. With regard specifically to narcolepsy there is an association with H1N1 infection and it was unclear if the risk in the predisposed is similar with infection or vaccination[8]. It took at least 8 years for the process of legal discovery associated with narcolepsy risk, which remains controversial and unproven, to reveal that the relative risk of adverse effects were higher for Pandemrix® than the other Swine flu vaccines. Some of this discrepancy could be because some of the other vaccines were used predominantly in countries with poor adverse event reporting culture. A legal complexity revolves around when relevant authorities were aware of the perhaps 5 to 10 fold increase in relative risk (at earliest by December 2009, which was after most use in UK, indeed Arepanrix® one of the apparently safer vaccines, only obtained EMEA authorisation in March 2010) and not if the amount of flu related complications prevented by immunisation out weighed the risk. At a serious adverse risk rate of 76 per million doses Pandemrix® which contained the adjuvant AS03 was worse than other 2009 Swine flu vaccines with a rate of 8/million. To help put this relative risk in perspective it is very similar to the increased relative risk pregnancy has of serious outcome compared to influenza infection in non pregnant women. The absolute population risk of the 2009 Swine flu virus is known from Hong Kong where serious outcome (death or hospitalisation) affected 0.15 % of the population[9]. There are over two orders of magnitude difference between 76/million and 1500/million, and as subsequent studies showed Pandemrix was 92% effective in some populations in reducing hospitalisation for 2 flu seasons[10]. Accordingly use of the vaccine is likely to have saved a lot more hospitalisations and deaths than the serious adverse effects of the vaccine.

External links

References

  1. http://www.dh.gov.uk/en/Publicationsandstatistics/Lettersandcirculars/Dearcolleagueletters/DH_104267 Donaldson L. New H1N1v influenza: current situation and next steps. London: Department of Health, 2009 (13 August) (Gateway reference number 12421); 1-2]
  2. Department of Health. Vaccine Update 160. London: Department of Health, 2009 (June/July)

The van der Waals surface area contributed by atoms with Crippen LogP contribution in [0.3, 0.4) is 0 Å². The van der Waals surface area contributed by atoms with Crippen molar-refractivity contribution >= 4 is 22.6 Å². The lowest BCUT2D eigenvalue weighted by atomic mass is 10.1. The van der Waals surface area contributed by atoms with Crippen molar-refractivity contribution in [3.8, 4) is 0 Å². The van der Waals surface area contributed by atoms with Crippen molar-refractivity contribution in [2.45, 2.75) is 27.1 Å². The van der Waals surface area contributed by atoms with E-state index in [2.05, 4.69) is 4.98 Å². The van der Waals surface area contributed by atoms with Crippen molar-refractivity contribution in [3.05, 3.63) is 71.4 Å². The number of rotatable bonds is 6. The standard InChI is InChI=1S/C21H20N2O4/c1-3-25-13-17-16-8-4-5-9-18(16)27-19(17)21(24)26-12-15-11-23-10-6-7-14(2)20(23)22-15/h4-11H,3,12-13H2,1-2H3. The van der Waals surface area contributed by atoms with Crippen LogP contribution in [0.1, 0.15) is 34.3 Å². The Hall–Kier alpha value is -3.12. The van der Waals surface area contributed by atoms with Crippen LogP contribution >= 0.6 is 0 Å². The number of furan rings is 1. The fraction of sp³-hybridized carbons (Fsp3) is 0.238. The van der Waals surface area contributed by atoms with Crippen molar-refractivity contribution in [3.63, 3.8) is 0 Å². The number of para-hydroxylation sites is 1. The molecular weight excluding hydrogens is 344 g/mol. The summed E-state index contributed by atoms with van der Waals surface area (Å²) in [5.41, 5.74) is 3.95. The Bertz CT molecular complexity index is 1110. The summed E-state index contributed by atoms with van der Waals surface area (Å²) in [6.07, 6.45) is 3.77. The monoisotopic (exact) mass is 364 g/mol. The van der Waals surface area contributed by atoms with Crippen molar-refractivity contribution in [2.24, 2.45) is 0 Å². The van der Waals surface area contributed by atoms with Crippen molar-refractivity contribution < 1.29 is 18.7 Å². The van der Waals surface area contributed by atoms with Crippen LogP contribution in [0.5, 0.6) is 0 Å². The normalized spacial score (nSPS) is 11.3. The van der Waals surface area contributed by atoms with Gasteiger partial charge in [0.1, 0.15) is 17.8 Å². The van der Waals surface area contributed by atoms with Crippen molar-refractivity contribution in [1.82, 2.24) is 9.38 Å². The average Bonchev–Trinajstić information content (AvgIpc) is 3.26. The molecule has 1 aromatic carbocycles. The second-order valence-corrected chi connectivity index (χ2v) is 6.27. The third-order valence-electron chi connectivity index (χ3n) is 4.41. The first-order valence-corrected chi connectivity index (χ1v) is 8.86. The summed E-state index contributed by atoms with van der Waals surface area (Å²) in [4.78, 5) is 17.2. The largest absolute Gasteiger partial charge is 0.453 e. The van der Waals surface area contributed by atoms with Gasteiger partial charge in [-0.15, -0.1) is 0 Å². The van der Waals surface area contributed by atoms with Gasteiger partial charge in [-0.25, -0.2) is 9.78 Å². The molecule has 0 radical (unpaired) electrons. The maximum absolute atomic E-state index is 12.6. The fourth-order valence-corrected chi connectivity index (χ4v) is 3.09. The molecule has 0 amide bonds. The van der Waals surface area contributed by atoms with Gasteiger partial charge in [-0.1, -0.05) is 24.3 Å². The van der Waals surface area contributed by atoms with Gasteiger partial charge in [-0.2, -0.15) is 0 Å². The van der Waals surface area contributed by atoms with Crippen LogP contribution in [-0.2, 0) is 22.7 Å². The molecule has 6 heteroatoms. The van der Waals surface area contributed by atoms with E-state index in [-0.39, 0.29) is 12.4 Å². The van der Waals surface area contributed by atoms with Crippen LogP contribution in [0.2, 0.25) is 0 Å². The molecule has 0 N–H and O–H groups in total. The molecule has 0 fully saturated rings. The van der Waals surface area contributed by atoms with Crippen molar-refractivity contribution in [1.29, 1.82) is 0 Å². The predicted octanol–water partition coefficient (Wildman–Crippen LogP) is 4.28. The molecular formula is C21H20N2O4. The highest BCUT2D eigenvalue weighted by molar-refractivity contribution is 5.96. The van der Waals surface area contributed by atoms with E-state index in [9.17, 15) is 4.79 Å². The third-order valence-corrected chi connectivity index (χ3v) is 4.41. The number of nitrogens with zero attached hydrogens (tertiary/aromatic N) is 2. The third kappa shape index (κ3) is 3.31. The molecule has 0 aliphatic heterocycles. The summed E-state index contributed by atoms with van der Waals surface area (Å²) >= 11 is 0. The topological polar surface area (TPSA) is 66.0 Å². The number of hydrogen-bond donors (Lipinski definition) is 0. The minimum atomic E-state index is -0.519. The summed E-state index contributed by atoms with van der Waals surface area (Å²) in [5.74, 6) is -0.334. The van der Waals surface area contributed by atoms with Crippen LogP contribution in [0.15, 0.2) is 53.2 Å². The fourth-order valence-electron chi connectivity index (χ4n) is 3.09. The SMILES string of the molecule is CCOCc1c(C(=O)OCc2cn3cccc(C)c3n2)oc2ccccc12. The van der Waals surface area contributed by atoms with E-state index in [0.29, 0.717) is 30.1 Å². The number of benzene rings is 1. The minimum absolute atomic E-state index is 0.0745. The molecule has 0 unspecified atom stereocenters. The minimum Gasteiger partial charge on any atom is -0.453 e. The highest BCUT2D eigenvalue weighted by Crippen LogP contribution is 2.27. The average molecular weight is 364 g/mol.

3. The Lancet Infectious D. Pandemic influenza: the new wave. The Lancet Infectious Diseases 2009;9(10):583-583.
  4. Salisbury D. H1N1 Swine flu vaccination programme. London: Department of Health, 2009 (26 June)
  5. Department of Health. Vaccine Update 160. London: Department of Health, 2009 (June/July)
  6. Evans D, Cauchemez S, Hayden FG. "Prepandemic" immunization for novel influenza viruses, "swine flu" vaccine, guillain-barre syndrome, and the detection of rare severe adverse events. J Infect Dis 2009;200(3):321-8
  7. European Medicines Agency recommends restricting use of Pandemrix 21 July 2011
  8. Dauvilliers Y, Montplaisir J, Cochen V, Desautels A, Einen M, Lin L, Kawashima M, Bayard S, Monaca C, Tiberge M, Filipini D, Tripathy A, Nguyen BH, Kotagal S, Mignot E. Post-H1N1 narcolepsy-cataplexy. Sleep. 2010 Nov; 33(11):1428-30.
  9. L Yang, CM Wong, SSS Chiu, BJ Cowling, JSM Peiris Estimation of excess mortality and hospitalisation associated with the 2009 pandemic influenza Hong Kong Med J 2018;24(Suppl 6):S19-22
  10. Örtqvist Å, Bennet R, Hamrin J, Rinder MR, Lindblad H, Öhd JN, Eriksson M. Long term effectiveness of adjuvanted influenza A(H1N1)pdm09 vaccine in children. Vaccine. 2015 May 21;33(22):2558-61. doi: 10.1016/j.vaccine.2015.04.011
  11. Joint GPC / RCGP / DH pandemic influenza guidance for GP practices, specific to swine flu (H1N1) (Updated 08 December 2009)